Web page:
Intestinal absorption of L-tryptophan in scleroderma.
Posted Sep 11 2009 4:55pm
By Stachow A. and Colleague
The purpose of this investigation was to study the intestinal absorption of L-tryptophan and to assess the absorptive function of the intestine in scleroderma.
The oral L-tryptophan loading test was performed in 31 cases of systemic scleroderma (progressive systemic sclerosis, PSS) and 3 cases of localized scleroderma. Serum levels of tryptophan and urinary excretion of indole-acetic acid (IAA) and indican (IS) were determined in order to assess intestinal absorption of tryptophan.
In 10 cases the D-xylose test and in 4 cases Schilling's test was also performed. Furthermore, in vitro binding of L-tryptophan by plasma proteins in PSS and in other skin diseases as controls was studied. The normal increase in serum tryptophan after loading was noted in 17 cases (in 14 cases of PSS with a mild, slow progression in 3 cases of PSS with a severe, rapidly progressing course).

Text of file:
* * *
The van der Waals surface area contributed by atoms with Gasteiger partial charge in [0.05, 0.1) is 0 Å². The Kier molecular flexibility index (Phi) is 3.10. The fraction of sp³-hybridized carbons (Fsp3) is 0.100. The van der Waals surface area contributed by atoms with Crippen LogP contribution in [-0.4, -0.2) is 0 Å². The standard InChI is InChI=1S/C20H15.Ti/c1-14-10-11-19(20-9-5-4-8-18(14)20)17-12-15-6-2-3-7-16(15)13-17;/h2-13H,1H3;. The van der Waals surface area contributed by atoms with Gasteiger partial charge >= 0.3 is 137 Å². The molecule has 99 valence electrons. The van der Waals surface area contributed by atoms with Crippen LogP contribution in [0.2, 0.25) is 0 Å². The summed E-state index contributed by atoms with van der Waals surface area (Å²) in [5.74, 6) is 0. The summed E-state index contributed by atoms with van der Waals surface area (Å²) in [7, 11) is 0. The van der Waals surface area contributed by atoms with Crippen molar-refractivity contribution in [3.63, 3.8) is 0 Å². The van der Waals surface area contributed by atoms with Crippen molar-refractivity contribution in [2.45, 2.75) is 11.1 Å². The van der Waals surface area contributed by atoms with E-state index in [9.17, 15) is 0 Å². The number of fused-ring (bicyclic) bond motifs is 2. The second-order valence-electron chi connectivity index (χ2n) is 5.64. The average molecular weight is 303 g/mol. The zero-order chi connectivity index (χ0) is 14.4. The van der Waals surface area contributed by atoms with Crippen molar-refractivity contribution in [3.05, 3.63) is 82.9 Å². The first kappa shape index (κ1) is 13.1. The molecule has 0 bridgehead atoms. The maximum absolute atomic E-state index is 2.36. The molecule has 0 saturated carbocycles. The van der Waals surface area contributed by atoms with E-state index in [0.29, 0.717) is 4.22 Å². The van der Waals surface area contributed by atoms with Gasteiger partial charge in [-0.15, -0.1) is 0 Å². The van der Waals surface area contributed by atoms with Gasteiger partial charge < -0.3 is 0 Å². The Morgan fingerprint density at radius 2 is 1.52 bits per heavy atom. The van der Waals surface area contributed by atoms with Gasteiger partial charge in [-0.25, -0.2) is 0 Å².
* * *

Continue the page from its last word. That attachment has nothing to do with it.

In 10 of these cases, urinary excretion of IAA was higher than normal and in normal and in 3 cases excretion of urinary IS was also above normal. On the other hand, in 14 cases of severe, rapidly progressing PSS and in 2 of 3 cases of widespread linear scleroderma, serum levels of tryptophan were markedly depressed after loading, while urinary excretion of IAA and IS was normal.
In all 4 cases studied, Schilling's test was normal, and only in 2 of 10 cases of PSS was the D-xylose test abnormal. It is concluded that in the majority of cases of PSS, intestinal absorpiton of tryptophan is normal as also is the absorptive function of the intestine. The slight rise in serum tryptophan after loading in some cases of PSS may be a result of increased binding of tryptophan by albumin.